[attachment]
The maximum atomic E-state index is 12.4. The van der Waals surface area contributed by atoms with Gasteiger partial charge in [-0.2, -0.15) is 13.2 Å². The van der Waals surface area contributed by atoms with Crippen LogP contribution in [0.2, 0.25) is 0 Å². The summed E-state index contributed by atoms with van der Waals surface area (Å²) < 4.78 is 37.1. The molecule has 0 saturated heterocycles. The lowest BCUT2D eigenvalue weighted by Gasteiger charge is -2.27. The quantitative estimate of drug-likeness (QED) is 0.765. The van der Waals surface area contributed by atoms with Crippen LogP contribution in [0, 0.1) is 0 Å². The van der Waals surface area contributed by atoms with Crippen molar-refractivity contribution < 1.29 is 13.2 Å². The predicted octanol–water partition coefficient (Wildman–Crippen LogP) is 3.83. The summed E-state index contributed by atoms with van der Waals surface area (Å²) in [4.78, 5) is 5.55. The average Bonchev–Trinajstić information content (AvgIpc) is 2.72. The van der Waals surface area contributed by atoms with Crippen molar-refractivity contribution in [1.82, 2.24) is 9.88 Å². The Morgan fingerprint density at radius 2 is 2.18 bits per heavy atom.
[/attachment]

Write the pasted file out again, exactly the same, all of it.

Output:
The maximum atomic E-state index is 12.4. The van der Waals surface area contributed by atoms with Gasteiger partial charge in [-0.2, -0.15) is 13.2 Å². The van der Waals surface area contributed by atoms with Crippen LogP contribution in [0.2, 0.25) is 0 Å². The summed E-state index contributed by atoms with van der Waals surface area (Å²) < 4.78 is 37.1. The molecule has 0 saturated heterocycles. The lowest BCUT2D eigenvalue weighted by Gasteiger charge is -2.27. The quantitative estimate of drug-likeness (QED) is 0.765. The van der Waals surface area contributed by atoms with Crippen LogP contribution in [0, 0.1) is 0 Å². The van der Waals surface area contributed by atoms with Crippen molar-refractivity contribution < 1.29 is 13.2 Å². The predicted octanol–water partition coefficient (Wildman–Crippen LogP) is 3.83. The summed E-state index contributed by atoms with van der Waals surface area (Å²) in [4.78, 5) is 5.55. The average Bonchev–Trinajstić information content (AvgIpc) is 2.72. The van der Waals surface area contributed by atoms with Crippen molar-refractivity contribution in [1.82, 2.24) is 9.88 Å². The Morgan fingerprint density at radius 2 is 2.18 bits per heavy atom.